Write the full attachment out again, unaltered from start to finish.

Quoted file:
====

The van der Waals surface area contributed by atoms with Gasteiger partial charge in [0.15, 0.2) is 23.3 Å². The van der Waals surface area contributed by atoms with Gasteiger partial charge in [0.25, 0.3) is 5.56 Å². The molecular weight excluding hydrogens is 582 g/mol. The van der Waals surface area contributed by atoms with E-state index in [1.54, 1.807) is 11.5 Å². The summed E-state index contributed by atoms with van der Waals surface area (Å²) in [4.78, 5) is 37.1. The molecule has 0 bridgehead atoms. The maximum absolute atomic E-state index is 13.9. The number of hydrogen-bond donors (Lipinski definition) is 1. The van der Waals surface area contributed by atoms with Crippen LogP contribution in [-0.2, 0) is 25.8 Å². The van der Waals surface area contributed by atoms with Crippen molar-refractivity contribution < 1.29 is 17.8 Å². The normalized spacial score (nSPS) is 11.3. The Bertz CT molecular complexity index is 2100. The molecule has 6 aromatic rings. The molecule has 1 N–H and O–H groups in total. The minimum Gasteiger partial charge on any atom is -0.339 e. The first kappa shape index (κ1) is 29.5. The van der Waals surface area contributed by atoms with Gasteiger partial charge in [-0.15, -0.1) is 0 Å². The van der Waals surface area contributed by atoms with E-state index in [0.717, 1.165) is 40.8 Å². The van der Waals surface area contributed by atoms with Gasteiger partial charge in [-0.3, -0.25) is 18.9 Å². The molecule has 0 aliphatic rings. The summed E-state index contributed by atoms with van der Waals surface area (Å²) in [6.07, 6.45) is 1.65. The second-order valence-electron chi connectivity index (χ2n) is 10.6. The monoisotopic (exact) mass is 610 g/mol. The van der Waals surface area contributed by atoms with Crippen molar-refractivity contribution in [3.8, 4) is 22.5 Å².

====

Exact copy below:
The van der Waals surface area contributed by atoms with Gasteiger partial charge in [0.15, 0.2) is 23.3 Å². The van der Waals surface area contributed by atoms with Gasteiger partial charge in [0.25, 0.3) is 5.56 Å². The molecular weight excluding hydrogens is 582 g/mol. The van der Waals surface area contributed by atoms with E-state index in [1.54, 1.807) is 11.5 Å². The summed E-state index contributed by atoms with van der Waals surface area (Å²) in [4.78, 5) is 37.1. The molecule has 0 bridgehead atoms. The maximum absolute atomic E-state index is 13.9. The number of hydrogen-bond donors (Lipinski definition) is 1. The van der Waals surface area contributed by atoms with Crippen LogP contribution in [-0.2, 0) is 25.8 Å². The van der Waals surface area contributed by atoms with Crippen molar-refractivity contribution < 1.29 is 17.8 Å². The normalized spacial score (nSPS) is 11.3. The Bertz CT molecular complexity index is 2100. The molecule has 6 aromatic rings. The molecule has 1 N–H and O–H groups in total. The minimum Gasteiger partial charge on any atom is -0.339 e. The first kappa shape index (κ1) is 29.5. The van der Waals surface area contributed by atoms with Gasteiger partial charge in [-0.15, -0.1) is 0 Å². The van der Waals surface area contributed by atoms with E-state index in [0.717, 1.165) is 40.8 Å². The van der Waals surface area contributed by atoms with Gasteiger partial charge in [-0.3, -0.25) is 18.9 Å². The molecule has 0 aliphatic rings. The summed E-state index contributed by atoms with van der Waals surface area (Å²) in [6.07, 6.45) is 1.65. The second-order valence-electron chi connectivity index (χ2n) is 10.6. The monoisotopic (exact) mass is 610 g/mol. The van der Waals surface area contributed by atoms with Crippen molar-refractivity contribution in [3.8, 4) is 22.5 Å².